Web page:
So who died as a result of the meltdown, Jim Green? If this was a disaster, surely someone must have been killed by the meltdown. Right? Wrong.

Death toll from the nuclear accident is zero. The only people killed were someone on a crane during the earthquake, someone drowned by the tsunami who was in the turbine hall, and an elderly gentleman working on site who suffered a heart attack. None of these have anything to do with nuclear energy or radiation.

But the truth was never your strong point, was it Jim?

"Even after the first explosion at Fukushima, Brook said..."

Actually, it seems Brook wrote that on 12 March 2011 at 1:55 PM, which was before any of the hydrogen explosions (first was was at 3:36 PM, Japan time). Want to try that again, Jim?

"One contributor to Brook’s Brave New Climate blog summed up his problem".

Gee, now, I wonder who that anonymous commenter was, eh?

In general this kind of Anti Nukes are cowards. They fear for anything based on perceived risk. They fear "if a dam bursts what happens", "if an aeroplane falls what happens", "if Lift gets struck what wil happen", etc.

Any amount of reasoning, data, convincing arguments will satisfy these people, as basically weak, coward, ducking characters.

I haven't managed to get any further than this:

The long-term cancer death toll will probably be somewhere between several hundred and several thousand. For comparison, a reasonable estimate of the Chernobyl death toll is 30,000.

Now Green, you know that is not true. Both the United Nations Scientific Committee on the Effects of Atomic Radiation (UNSCEAR) and the World Heath Organisation (http://www.who.int/ionizing_radiation/chernobyl/en/ ) state that the death toll from Chernobyl so far stands at 28 deaths from radiation sickness and about 15 from cancer. That's around 43 deaths in total. This is the death toll for a group of people who were not evacuated as early as they could have been and whose children were given contaminated milk to drink.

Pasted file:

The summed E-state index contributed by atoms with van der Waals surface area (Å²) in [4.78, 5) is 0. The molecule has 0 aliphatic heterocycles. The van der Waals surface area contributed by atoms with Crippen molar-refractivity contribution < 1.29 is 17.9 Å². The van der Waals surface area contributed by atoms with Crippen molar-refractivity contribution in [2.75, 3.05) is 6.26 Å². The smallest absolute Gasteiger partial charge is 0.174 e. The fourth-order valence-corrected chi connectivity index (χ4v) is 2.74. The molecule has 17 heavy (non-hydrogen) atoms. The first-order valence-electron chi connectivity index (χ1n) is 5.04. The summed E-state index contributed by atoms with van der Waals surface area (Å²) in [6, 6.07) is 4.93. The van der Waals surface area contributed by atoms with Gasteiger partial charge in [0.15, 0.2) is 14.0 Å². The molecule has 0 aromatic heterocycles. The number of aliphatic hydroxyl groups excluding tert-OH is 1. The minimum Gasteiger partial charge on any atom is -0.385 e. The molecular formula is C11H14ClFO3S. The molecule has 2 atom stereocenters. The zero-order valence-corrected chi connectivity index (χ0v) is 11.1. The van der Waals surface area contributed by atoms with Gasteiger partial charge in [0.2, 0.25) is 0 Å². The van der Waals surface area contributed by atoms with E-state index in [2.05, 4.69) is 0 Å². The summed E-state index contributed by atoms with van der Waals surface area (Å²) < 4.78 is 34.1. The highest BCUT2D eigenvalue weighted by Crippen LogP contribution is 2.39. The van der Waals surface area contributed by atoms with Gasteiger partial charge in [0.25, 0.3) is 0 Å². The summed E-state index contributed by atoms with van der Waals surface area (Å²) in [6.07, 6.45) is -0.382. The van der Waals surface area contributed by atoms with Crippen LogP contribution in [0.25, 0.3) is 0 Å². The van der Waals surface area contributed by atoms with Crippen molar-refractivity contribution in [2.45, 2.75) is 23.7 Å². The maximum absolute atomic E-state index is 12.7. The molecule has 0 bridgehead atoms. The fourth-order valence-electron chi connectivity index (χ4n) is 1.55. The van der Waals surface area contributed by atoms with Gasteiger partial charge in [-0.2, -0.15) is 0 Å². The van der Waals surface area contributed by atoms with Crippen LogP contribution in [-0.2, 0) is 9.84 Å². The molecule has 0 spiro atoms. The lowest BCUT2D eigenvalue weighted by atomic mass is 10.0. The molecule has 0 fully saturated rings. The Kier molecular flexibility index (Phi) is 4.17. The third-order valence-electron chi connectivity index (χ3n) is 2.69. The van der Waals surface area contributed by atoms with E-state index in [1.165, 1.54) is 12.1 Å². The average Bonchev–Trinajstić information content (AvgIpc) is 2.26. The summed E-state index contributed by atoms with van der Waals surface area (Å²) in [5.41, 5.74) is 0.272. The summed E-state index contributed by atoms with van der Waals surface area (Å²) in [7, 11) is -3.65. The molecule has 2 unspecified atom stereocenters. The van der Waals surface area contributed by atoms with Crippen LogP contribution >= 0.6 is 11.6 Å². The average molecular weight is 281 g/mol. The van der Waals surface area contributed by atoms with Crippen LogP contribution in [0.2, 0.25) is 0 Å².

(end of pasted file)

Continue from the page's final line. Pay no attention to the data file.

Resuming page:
Thankfully, the people of Fukushima were evacuated early, had their water and food monitored and were supplied with iodine tablets to curb any uptake of radioactive iodine. The workers have also been closely monitored and none of them have been exposed to the kind of levels which led to fatal cases of radiation sickness in the Chernobyl workers. I think it's pretty clear that, based on the evidence from Chernobyl, the people of Fukushima are unlikely suffer any radiation related deaths.

Yes, pity the Australian people, who are turning against dangerous nuclear energy in increasing numbers. What a nation of cowards to not want to risk a Fukushima in their backyard. And cowardice seems to have broken out in a big way in Italy and Germany too. But luckily there are brave, pro-nuke people like you who stick to reasoning, data and convincing arguments to press their case.

Death toll from the nuclear accident is zero?

I am a Japanese and feel very sorry for those people and animals who could be rescued and live if the nuclear accident didn't happen. The rescurers had to leave the site and abandoned survivors while hearing their calls for help inside buildings. There are at least dozen who stayed within the evacuation zone and starved to death and a number of hospital patients who lost their lives during or just after evacuation from the 20km radius. Thousands of chickens and hundreds of cows starved to death without feeders and lucky ones were put down. Once beloved dogs and cats fought and ate each other for survival. At least three people commited suicide in dispair due to the nuclear accident. These didn't happen if there were only the earthquake and tsunami.

Workers at nuclear powerplants including Fukushima have been dying from exposures to radiation regardless of the occurance of accidents. In Japan there are 10 cases of compensation granted for workers who died from leukemia (6 cases), osteoid sarcoma (2 cases) and malignant lymphoma (2 cases) in past 35 years (there are more if you include the cases which were not officially credited). This is the reality of operating nuclear powerplants. Some of workers and residents in Fukushima are doomed to be killed slowly, or their quality of life significantly lowered. Children are already suffering from health problems typical to radiation sickness.

There is relatively little carried in mainsteam Australian media about the human impact caused by the nuclear disaster at Fukushima. As I mention in my blog To the Mothers of Fukushima (see Aussie Views News) the Ottowa Citizen recently ran four articles. Just one quote from that paper following a march by Fukushima mothers:

"We are exhausted. We have to look at every food item we eat, we only use bottled water for cooking, and on top of that every day we confront this nagging dilemma whether it’s really safe for our children to stay in Fukushima or not"

Our thoughts are with them.